How did you make the jump from playing big-hair rock to producing Euro-pop?
My band broke up after a record deal gone bad, and I felt destroyed. Then in 1996, I met a pop-music producer at a party and gave him my demo. We started working together, and I learned more about how you make music on a computer. I had so much music in my head I thought, I don’t want to be a musician anymore—I want to be a producer and work with different artists. So that’s what I did.
You wound up becoming a successful producer in Sweden with bands like the A-Teens. What compelled you to start anew in America?
Because when I’d go back to Morocco every summer, nobody had heard anything I’d done. I was like, “Really? I’m making hits in Sweden.” They were like, “Sure you are.” I realized I had to make it in America to make it everywhere else.
The official World Cup melody “Bamboo” was your global hit. Did that help give you more of a name outside Sweden?
Well, in Morocco but not in the U.S. [Laughs.] Soccer doesn’t carry much weight here. My wife and I lived in New York for two years—in an apartment with an air mattress, TV and nothing else. By the beginning of 2007, we were two months behind on rent. I broke down and cried and thought, I can’t take it anymore. But my wife borrowed $3,800 from her sister and said to give it three more months.
As fate would have it, you then had your first U.S. hit—Kat DeLuna’s “Whine Up” in 2007.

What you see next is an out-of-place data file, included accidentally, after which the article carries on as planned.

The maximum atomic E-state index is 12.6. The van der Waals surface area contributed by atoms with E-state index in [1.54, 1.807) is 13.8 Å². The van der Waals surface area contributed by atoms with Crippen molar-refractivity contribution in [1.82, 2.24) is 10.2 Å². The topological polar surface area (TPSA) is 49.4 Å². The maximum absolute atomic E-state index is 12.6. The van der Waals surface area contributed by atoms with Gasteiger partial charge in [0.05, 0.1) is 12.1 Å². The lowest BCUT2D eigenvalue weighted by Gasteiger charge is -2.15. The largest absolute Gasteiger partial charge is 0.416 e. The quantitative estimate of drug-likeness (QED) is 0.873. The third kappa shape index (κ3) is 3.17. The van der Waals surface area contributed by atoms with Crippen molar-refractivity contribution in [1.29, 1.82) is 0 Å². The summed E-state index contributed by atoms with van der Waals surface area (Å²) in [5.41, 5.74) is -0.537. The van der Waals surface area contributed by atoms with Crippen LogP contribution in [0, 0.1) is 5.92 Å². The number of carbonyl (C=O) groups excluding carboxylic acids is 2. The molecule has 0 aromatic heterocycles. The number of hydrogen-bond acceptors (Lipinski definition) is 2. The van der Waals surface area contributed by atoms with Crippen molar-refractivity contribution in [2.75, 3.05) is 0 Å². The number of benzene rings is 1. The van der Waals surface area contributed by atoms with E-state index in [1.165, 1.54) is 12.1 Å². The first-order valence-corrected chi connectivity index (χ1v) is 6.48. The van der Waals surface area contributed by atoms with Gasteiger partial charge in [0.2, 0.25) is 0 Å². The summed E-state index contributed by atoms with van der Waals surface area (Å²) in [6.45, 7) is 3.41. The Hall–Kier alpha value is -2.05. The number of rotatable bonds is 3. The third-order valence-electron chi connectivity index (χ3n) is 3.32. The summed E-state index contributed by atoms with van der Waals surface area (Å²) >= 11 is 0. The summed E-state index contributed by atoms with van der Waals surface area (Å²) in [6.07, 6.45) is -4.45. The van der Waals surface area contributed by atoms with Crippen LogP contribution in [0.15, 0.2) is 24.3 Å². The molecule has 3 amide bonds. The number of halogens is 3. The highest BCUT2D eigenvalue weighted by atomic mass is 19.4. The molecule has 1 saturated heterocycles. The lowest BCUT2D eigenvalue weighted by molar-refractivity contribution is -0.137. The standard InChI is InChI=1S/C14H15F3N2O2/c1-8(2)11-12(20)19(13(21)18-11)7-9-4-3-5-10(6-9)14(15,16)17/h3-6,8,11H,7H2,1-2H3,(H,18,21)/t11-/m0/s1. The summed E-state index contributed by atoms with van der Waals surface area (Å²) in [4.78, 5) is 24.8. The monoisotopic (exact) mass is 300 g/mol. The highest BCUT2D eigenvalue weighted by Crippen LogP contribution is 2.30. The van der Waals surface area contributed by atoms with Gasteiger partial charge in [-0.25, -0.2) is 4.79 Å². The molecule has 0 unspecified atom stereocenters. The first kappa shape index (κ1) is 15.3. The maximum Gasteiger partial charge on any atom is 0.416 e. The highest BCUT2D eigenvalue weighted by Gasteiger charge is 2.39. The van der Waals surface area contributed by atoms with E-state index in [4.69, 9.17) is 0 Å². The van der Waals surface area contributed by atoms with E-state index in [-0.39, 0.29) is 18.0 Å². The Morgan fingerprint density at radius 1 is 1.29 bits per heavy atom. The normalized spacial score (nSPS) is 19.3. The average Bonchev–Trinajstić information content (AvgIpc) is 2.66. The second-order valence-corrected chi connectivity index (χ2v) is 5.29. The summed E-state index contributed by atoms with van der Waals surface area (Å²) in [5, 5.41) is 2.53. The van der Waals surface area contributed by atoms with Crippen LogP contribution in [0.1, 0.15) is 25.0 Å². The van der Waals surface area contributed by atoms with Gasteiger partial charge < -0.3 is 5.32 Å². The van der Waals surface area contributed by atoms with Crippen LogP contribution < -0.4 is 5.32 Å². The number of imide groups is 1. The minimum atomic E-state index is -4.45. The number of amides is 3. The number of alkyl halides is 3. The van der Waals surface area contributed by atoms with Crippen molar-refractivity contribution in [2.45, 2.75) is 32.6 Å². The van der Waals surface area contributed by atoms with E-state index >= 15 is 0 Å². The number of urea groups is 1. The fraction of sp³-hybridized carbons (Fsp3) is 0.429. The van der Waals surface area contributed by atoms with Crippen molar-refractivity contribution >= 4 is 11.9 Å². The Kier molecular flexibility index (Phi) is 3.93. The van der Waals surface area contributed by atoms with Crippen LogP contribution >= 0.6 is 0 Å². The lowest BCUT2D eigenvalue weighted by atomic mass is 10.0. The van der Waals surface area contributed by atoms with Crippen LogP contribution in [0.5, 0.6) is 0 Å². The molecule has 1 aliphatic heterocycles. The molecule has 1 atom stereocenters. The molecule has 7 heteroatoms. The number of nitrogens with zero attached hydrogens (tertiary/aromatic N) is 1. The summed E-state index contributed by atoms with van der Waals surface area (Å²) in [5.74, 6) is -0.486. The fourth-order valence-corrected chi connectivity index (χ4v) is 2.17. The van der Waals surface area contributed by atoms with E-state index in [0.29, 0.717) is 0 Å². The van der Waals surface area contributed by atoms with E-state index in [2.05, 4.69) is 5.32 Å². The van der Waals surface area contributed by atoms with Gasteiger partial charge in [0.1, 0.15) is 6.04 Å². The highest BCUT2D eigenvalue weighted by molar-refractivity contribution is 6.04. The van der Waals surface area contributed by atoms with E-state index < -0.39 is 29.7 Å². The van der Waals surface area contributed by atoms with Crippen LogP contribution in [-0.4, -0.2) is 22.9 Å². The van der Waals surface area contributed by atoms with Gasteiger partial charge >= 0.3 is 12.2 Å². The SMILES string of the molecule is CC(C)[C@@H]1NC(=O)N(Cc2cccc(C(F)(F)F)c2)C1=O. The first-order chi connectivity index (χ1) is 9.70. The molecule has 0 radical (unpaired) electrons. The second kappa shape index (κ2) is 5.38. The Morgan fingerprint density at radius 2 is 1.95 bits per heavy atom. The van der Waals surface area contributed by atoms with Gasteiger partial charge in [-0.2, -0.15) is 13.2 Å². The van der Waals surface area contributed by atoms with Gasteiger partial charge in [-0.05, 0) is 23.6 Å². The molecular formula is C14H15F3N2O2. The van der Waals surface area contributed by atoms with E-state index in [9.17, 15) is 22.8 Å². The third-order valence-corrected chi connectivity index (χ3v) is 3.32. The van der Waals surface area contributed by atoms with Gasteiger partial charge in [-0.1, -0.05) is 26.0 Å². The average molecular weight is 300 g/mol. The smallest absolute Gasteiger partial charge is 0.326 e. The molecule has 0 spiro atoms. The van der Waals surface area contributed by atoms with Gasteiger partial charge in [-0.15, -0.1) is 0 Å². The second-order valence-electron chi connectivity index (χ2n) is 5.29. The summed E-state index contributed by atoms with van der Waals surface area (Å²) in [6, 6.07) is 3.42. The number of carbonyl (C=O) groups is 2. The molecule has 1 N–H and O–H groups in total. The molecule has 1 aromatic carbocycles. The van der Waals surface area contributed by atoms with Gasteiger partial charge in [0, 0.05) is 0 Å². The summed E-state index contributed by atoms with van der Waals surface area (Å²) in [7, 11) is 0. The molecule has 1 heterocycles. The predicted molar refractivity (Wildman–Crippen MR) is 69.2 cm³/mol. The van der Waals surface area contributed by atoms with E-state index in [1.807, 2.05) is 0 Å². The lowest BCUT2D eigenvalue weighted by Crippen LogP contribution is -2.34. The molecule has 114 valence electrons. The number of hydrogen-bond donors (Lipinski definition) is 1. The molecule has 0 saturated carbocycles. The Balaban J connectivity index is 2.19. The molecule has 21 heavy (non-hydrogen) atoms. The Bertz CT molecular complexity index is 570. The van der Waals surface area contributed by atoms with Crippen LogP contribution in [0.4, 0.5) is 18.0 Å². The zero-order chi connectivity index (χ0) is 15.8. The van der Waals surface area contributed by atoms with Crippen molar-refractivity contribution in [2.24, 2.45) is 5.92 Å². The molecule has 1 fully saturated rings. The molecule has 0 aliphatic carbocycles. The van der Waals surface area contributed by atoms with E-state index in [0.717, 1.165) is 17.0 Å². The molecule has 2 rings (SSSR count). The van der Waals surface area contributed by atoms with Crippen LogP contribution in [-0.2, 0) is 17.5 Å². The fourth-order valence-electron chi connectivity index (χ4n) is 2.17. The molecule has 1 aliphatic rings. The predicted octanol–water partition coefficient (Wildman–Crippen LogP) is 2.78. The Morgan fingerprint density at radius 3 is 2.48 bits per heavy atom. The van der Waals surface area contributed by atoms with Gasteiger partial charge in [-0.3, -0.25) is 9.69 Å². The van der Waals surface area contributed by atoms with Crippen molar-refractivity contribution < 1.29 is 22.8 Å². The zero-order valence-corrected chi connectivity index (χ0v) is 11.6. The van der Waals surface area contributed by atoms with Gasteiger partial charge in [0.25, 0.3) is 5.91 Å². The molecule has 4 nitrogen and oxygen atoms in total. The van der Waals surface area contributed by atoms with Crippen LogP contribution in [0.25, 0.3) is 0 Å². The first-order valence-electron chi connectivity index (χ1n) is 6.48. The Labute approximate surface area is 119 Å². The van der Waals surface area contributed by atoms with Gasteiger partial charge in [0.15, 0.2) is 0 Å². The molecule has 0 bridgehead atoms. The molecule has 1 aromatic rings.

Yes. I was like, Thank you, God. Now I can eat and pay rent.
How did you wind up working with Gaga?
She was then a developing artist who had been dropped by her label. I really didn’t want to work with any more unsigned artists, but my manager convinced me to meet her. We hit it off immediately. The first day we went in the studio, we made “Boys Boys Boys.” That’s when her sound was born. I felt like this was a special thing—and she got signed to Interscope.
What does the name of your label, 2101, mean?
It’s the apartment number of the place where we lived with the air mattress. It makes me laugh, because now, all these people are like, “Hey, 2101—I want in!”
Who’s on your roster?
This Congolese/Swedish dance artist Mohombi, and there’s a singer from Detroit named Porcelain Black. If Marilyn Manson mated with Britney Spears, she’d be the baby. I also have a British rock band, Dive Bella Dive.
You also do some nonprofit work through your new 2101 Foundation?
Yes, there are a lot of disadvantaged kids who need help realizing their dreams, so that’s part of the aim. I’m also involved with A Place Called Home, a safe haven for kids in South L.A. They offer sports, food and even classes on how to make music.
What makes for your happy moments now?
When a song is done and sounds amazing. Like J.Lo’s “On the Floor”—it was a hit to us before anyone else knew it existed. We went crazy when we heard it.
Do you like the current idea of producer as celebrity?
In some cases, they get more recognition than the artists they work with. Our job is to make the artist shine. If the artist becomes successful with our music, that’s the recognition right there. Being recognized is cool, but it’s not like, “Yes—I’m a star!” At a younger age, I wanted that, but I like my life the way it is now.
RedOne on Lopez’s “On the Floor”: “It was a hit to us before anyone else knew it existed.”